Dean, Teresa, and I had a lousy Fourth of July, partly by ruining someone else’s holiday. There were no fireworks and no parades for us, though we came so close to seeing them. We did, however, find a diner that served inexpensive tanqueray-and-tonics.
But with all of today’s ceremonies, the pillars of light in downtown NYC, and the plastic American flags back (albeit in smaller numbers), it seems that our new national holiday is gaining strength. But not the Fourth; we spent 7/4/2003 wondering if “the end of major combat operations” was supposed to look like this. It was the dubious center of a dubious conflict that had a dubious connection to our War of Independence.
We seem to have forgotten how to celebrate Independence Day, but luckily we’re learning how to celebrate today’s unjoyous holiday. Perhaps it’s time to swap out Independence Day. It’s showing its age; it’s time to replace it with something the 230-and-younger crowd can relate to.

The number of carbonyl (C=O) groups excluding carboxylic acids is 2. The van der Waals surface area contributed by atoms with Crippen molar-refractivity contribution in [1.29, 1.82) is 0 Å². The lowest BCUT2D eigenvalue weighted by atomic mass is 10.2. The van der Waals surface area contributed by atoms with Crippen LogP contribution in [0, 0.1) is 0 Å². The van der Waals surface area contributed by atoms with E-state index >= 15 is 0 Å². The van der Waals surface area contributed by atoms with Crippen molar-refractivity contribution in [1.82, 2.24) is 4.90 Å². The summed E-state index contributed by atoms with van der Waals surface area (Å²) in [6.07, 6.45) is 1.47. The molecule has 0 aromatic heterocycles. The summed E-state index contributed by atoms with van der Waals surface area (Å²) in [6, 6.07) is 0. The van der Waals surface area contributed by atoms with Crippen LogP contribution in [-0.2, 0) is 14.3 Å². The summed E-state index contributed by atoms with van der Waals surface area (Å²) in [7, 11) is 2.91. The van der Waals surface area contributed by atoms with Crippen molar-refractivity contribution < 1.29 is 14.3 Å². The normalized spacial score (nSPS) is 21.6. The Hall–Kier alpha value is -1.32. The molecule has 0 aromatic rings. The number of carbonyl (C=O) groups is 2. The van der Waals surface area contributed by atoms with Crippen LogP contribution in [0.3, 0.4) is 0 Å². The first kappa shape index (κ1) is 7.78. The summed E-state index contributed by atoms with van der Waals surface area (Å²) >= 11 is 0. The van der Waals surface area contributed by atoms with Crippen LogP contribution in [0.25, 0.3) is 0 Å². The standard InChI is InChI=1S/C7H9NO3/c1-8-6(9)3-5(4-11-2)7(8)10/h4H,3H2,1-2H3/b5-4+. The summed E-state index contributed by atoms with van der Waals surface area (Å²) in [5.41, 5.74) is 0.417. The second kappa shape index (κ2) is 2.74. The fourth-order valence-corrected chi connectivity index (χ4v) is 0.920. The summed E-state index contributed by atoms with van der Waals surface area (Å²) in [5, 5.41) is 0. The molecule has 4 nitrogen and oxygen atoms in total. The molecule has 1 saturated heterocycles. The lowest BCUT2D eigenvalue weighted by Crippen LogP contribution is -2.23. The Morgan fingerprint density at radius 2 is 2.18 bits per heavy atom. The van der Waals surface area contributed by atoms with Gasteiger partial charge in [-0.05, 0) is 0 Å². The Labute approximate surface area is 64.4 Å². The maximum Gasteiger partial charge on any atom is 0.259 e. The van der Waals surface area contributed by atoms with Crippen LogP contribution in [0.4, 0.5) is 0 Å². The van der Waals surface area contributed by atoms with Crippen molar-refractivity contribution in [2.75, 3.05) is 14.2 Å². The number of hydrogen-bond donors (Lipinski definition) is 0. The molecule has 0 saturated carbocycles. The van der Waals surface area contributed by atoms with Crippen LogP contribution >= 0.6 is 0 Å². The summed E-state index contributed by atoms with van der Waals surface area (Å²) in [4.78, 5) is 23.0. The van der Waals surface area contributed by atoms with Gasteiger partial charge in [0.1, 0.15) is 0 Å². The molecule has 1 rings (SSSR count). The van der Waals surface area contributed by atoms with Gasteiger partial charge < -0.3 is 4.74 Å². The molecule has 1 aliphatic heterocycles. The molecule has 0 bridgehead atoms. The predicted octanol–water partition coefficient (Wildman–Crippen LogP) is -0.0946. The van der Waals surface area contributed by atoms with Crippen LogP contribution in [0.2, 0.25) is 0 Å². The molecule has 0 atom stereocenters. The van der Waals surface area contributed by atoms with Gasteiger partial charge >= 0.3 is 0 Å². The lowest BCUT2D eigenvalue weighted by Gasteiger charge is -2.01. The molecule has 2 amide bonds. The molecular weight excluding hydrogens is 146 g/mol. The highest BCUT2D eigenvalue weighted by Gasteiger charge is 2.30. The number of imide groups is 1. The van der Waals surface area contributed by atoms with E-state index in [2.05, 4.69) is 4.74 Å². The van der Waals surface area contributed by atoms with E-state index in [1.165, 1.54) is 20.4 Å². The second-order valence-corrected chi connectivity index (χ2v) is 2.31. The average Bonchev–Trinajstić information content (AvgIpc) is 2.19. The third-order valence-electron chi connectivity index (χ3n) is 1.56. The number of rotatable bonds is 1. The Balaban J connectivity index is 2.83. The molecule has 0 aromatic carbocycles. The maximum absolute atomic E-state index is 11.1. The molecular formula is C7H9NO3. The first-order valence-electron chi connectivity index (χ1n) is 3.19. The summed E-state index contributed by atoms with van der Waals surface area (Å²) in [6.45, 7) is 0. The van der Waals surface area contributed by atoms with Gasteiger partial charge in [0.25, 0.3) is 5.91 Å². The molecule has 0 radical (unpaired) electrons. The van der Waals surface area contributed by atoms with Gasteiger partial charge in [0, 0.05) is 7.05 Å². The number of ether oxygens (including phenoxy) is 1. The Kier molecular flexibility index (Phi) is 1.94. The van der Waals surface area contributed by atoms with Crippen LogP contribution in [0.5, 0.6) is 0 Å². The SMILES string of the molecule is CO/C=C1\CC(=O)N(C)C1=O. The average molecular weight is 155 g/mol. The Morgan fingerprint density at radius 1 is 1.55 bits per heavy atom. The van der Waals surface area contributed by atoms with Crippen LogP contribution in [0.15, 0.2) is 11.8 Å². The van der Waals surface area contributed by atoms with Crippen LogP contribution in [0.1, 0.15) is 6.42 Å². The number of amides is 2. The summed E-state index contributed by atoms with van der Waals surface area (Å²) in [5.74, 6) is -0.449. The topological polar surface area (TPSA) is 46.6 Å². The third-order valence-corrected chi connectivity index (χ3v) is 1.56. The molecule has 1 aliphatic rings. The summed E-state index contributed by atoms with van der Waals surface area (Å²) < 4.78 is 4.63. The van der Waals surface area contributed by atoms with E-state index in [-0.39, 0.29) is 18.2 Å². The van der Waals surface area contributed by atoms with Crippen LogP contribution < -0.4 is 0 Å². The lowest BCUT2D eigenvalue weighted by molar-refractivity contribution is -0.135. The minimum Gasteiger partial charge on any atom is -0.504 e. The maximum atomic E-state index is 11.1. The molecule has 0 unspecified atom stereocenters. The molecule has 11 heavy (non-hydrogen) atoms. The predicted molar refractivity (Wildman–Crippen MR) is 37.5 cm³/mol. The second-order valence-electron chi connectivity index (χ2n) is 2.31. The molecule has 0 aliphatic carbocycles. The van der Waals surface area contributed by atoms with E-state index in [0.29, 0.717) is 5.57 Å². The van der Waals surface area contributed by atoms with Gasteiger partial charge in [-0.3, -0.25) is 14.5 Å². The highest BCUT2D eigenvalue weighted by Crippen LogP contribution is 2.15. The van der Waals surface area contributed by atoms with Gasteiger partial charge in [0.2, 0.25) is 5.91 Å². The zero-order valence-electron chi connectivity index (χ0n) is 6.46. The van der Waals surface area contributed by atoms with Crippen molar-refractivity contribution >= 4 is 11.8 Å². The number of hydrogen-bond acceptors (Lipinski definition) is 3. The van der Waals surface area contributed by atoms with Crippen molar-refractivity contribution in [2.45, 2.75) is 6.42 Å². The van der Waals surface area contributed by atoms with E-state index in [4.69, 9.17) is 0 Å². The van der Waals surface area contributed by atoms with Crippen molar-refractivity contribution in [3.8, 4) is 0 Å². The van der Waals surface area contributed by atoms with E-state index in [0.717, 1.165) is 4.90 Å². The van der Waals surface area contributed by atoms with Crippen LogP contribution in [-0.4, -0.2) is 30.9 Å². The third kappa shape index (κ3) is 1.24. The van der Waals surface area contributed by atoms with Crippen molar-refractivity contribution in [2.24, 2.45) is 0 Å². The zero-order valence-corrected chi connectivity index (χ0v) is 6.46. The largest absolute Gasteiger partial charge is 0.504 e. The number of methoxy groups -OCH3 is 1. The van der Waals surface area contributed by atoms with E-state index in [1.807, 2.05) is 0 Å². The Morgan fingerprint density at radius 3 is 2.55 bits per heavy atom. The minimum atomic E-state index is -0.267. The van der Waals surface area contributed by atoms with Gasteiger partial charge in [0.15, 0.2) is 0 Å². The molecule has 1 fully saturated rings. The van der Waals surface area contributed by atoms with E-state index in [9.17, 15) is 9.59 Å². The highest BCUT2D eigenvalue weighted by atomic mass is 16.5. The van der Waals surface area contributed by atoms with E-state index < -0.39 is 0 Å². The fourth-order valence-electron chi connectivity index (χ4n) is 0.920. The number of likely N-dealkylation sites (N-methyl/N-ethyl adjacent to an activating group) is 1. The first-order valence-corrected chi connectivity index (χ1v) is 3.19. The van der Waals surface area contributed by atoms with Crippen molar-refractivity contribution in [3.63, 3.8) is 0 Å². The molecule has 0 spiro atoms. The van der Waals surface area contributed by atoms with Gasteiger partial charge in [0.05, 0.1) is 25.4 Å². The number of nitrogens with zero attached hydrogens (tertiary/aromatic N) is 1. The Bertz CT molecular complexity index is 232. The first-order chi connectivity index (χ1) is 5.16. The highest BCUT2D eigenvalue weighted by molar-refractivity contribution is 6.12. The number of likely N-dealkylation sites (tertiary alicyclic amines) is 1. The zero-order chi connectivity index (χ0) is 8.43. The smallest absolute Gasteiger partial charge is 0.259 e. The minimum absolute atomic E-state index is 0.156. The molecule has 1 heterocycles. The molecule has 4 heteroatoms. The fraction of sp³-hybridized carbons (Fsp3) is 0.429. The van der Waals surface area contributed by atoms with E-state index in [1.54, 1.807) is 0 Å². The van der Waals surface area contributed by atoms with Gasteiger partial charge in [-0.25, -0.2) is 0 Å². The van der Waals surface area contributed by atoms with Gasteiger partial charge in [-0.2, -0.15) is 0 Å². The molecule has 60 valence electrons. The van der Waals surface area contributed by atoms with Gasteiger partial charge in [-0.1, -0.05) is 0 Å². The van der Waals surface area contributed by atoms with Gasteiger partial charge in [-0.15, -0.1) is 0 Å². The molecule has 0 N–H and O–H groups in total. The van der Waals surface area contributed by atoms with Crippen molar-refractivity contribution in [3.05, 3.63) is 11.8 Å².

To help speed the process of making today our new national holiday, here are some necessary changes:
- The film Independence Day will be known as Attack on America Day.
- Ron Kovic will now be Born on The September Eleventh.
- Lanford Wilson’s play will be known as Twelfth of September.
- George M. Cohan—and by extension, James Cagney—will now also be born on the September Eleventh. And instead of being a real live nephew of our Uncle Sam’s, he’ll be Paul Wolfowitz.
- For some reason we’ll also change Strange Days from New Year’s Eve 1999 to September Eleventh. The film will still contain Angela Bassett.
- Bruce Springsteen’s song “Fourth of July, Asbury Park (Sandy)” will be henceforth known as “The Rising.”
- Future productions of Annie will no longer have President Roosevelt saying “You’re the Fourth of July, kid!” to the little orphan. His line will be replaced with “Bring ’em on.”
- Chicago’s Saturday in the park will be assumed to have taken place on September Eleventh.
Can you dig it? Yes, I can. And I’ve been waiting such a long time.